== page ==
Committing a criminal offence
Auto-enrolment pensions are now a requirement for all staff.
Even in the smallest of companies, the employer AND the employee have to make a percentage contribution to the pension.
And I’ve got to be honest – it makes sense.
We all know how pensions have taken a battering over the last few years, and it’s sensible of the government to ensure that every person who works is putting something away, and getting help to do it.
And the amount you have to pay as an employer is miniscule – currently only 2% of their salary (it is a bit more complicated than that, but that is a good rule of thumb).
So, I was amazed to read that in July 2018 The Pensions Regulator (TPR) announced a 68% increase in complaints, mostly comprised of employers attempting to have their employees opt out of pensions auto-enrolment!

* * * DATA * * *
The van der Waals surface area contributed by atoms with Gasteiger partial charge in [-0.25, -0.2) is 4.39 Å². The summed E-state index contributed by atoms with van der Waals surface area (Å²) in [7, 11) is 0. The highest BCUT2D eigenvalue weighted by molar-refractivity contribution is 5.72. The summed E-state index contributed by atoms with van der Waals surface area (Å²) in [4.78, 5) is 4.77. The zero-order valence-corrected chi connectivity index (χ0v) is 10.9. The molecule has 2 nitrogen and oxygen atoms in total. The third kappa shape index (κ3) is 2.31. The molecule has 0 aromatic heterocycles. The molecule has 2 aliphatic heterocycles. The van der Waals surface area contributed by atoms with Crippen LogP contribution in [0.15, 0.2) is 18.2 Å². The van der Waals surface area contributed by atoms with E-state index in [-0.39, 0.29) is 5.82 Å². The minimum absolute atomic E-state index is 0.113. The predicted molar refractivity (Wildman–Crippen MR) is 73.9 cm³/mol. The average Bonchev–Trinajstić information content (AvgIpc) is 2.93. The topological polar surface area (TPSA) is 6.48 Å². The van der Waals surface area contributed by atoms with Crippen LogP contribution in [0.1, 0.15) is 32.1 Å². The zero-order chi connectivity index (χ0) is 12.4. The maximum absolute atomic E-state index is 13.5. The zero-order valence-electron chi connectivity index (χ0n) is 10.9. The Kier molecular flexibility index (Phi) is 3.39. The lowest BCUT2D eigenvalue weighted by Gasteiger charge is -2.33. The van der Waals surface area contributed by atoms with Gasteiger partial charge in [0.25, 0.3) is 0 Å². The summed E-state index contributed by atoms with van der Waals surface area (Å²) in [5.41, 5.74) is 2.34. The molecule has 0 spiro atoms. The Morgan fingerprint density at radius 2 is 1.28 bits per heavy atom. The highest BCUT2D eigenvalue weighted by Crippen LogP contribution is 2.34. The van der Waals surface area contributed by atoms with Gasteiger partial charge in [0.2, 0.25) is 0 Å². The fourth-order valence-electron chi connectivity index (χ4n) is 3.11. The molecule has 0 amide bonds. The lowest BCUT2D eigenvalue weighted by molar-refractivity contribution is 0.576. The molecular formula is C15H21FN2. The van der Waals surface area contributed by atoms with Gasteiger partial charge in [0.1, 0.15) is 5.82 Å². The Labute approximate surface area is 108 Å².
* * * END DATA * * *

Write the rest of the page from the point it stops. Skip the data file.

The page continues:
What a bunch of skinflints!
With all this in mind, I thought it would be good time to point out that it is a CRIMINAL OFFENCE to try and persuade someone to opt out of auto-enrolment.
A criminal offence AND a £5000 fine.
And they don’t even have to have opted out for you to be convicted! Even just the attempt to get them to opt out is enough to land you in deep, deep trouble.
So, if you receive a request from an employee who wishes to voluntarily opt out of auto-enrolment (which is possible), deal with it properly to avoid prosecution.
If you follow TPR’s guidance on opting out of auto-enrolment to the letter, you’ll stay on the right side of the law.